Who are some famous Arminian Christians today?
There have been many well-known Arminian pastors, theologians, authors, speakers, and other influencers. The well-known 20th-century evangelist Billy Graham (1918-2018) was one of the most famous Arminian Christian leaders. (Also see What Denominations Believe in Predestination?)
While there have been famous Calvinist evangelists in Christian history, Graham’s beliefs drove him to preach the gospel to the lost. Graham made a concerted effort to preach the gospel in a way that was simple and that a lot of people could understand.
This was important because one of the reasons that Graham was effective is because he worked closely with the local churches near his large evangelistic meetings.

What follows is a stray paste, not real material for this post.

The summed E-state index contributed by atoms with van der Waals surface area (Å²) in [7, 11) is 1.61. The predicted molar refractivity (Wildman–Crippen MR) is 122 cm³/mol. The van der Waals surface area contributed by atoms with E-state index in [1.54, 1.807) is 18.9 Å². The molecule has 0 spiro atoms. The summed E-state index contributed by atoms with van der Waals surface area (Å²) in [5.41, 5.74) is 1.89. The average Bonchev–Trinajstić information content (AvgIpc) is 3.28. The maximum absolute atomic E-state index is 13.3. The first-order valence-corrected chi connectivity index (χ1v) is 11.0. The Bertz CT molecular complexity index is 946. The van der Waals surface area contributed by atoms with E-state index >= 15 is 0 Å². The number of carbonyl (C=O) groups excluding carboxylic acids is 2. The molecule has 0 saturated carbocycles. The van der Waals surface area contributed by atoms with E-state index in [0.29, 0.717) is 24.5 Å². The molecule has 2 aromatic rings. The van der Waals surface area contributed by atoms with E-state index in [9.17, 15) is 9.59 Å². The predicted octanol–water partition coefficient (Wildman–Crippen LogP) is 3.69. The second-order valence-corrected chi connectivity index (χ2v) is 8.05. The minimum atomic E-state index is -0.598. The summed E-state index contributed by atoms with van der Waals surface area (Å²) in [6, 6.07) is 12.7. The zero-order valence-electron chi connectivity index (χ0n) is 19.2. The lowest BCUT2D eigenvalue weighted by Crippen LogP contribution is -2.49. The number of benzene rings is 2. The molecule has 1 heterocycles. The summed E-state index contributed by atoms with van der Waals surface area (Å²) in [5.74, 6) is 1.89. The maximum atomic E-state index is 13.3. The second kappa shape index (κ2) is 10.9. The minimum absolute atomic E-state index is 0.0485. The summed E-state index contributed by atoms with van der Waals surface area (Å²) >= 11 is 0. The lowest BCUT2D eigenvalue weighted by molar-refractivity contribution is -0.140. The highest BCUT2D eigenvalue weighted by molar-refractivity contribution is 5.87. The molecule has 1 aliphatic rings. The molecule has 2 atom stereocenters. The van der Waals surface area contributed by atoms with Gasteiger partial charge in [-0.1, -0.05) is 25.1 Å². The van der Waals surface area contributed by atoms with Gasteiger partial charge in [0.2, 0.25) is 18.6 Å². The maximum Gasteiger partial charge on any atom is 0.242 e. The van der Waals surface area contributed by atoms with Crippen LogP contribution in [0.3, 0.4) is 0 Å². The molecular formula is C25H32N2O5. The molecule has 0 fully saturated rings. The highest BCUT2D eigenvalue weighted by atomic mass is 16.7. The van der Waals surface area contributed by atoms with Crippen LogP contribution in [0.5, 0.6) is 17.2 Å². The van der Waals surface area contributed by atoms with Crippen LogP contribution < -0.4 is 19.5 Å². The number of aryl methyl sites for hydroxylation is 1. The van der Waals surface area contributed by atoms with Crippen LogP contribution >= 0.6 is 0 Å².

His goal was to connect new converts with a local church ministry after he moved on to the next city. As a result, Graham worked well with both Arminian and Reformed churches and denominations.
Another important church leader who is Arminian is Roger Olson, who is a Baptist theologian and professor at Baylor University. Olson believes there are not enough vocal proponents of Arminianism within the Christian church today.
Many people who are theologically Arminian don’t even know that they are Arminian. The same is not the case for Reformed or Calvinist Christians, who tend to be both familiar with and proud of their theological tradition. (Also see What Denominations Believe in the 10 Commandments?)